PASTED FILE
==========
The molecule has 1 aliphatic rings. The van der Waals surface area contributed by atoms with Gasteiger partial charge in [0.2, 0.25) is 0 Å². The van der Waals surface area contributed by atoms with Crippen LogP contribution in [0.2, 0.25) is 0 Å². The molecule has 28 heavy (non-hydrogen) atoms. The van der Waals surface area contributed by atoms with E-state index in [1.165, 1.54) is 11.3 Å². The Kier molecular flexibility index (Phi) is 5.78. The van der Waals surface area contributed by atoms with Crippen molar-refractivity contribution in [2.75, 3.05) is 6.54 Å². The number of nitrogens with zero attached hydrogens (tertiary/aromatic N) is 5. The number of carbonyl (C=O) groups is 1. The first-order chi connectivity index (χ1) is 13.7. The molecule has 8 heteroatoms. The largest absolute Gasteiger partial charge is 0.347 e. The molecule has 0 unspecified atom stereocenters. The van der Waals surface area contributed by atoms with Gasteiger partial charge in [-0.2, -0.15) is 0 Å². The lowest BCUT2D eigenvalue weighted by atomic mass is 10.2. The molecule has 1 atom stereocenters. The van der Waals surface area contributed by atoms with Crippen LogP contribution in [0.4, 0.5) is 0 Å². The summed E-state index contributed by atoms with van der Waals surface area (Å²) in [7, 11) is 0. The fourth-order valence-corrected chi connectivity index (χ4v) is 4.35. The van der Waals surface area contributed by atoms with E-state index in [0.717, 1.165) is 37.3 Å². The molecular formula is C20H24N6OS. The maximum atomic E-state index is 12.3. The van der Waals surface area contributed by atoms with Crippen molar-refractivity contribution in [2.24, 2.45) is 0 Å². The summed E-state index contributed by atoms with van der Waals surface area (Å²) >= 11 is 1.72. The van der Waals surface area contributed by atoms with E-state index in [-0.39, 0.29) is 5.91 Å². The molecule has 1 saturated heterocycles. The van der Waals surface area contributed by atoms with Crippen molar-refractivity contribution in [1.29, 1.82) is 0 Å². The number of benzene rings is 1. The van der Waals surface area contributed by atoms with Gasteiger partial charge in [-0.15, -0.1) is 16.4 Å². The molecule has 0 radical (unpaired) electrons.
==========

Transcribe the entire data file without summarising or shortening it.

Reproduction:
The molecule has 1 aliphatic rings. The van der Waals surface area contributed by atoms with Gasteiger partial charge in [0.2, 0.25) is 0 Å². The van der Waals surface area contributed by atoms with Crippen LogP contribution in [0.2, 0.25) is 0 Å². The molecule has 28 heavy (non-hydrogen) atoms. The van der Waals surface area contributed by atoms with E-state index in [1.165, 1.54) is 11.3 Å². The Kier molecular flexibility index (Phi) is 5.78. The van der Waals surface area contributed by atoms with Crippen molar-refractivity contribution in [2.75, 3.05) is 6.54 Å². The number of nitrogens with zero attached hydrogens (tertiary/aromatic N) is 5. The number of carbonyl (C=O) groups is 1. The first-order chi connectivity index (χ1) is 13.7. The molecule has 8 heteroatoms. The largest absolute Gasteiger partial charge is 0.347 e. The molecule has 0 unspecified atom stereocenters. The van der Waals surface area contributed by atoms with Gasteiger partial charge in [-0.2, -0.15) is 0 Å². The lowest BCUT2D eigenvalue weighted by atomic mass is 10.2. The molecule has 1 atom stereocenters. The van der Waals surface area contributed by atoms with Crippen LogP contribution in [0.4, 0.5) is 0 Å². The summed E-state index contributed by atoms with van der Waals surface area (Å²) in [7, 11) is 0. The fourth-order valence-corrected chi connectivity index (χ4v) is 4.35. The van der Waals surface area contributed by atoms with E-state index in [0.717, 1.165) is 37.3 Å². The molecular formula is C20H24N6OS. The maximum atomic E-state index is 12.3. The van der Waals surface area contributed by atoms with Crippen molar-refractivity contribution in [2.24, 2.45) is 0 Å². The summed E-state index contributed by atoms with van der Waals surface area (Å²) >= 11 is 1.72. The van der Waals surface area contributed by atoms with E-state index in [-0.39, 0.29) is 5.91 Å². The molecule has 1 saturated heterocycles. The van der Waals surface area contributed by atoms with Crippen molar-refractivity contribution in [1.29, 1.82) is 0 Å². The number of benzene rings is 1. The van der Waals surface area contributed by atoms with Gasteiger partial charge in [-0.15, -0.1) is 16.4 Å². The molecule has 0 radical (unpaired) electrons.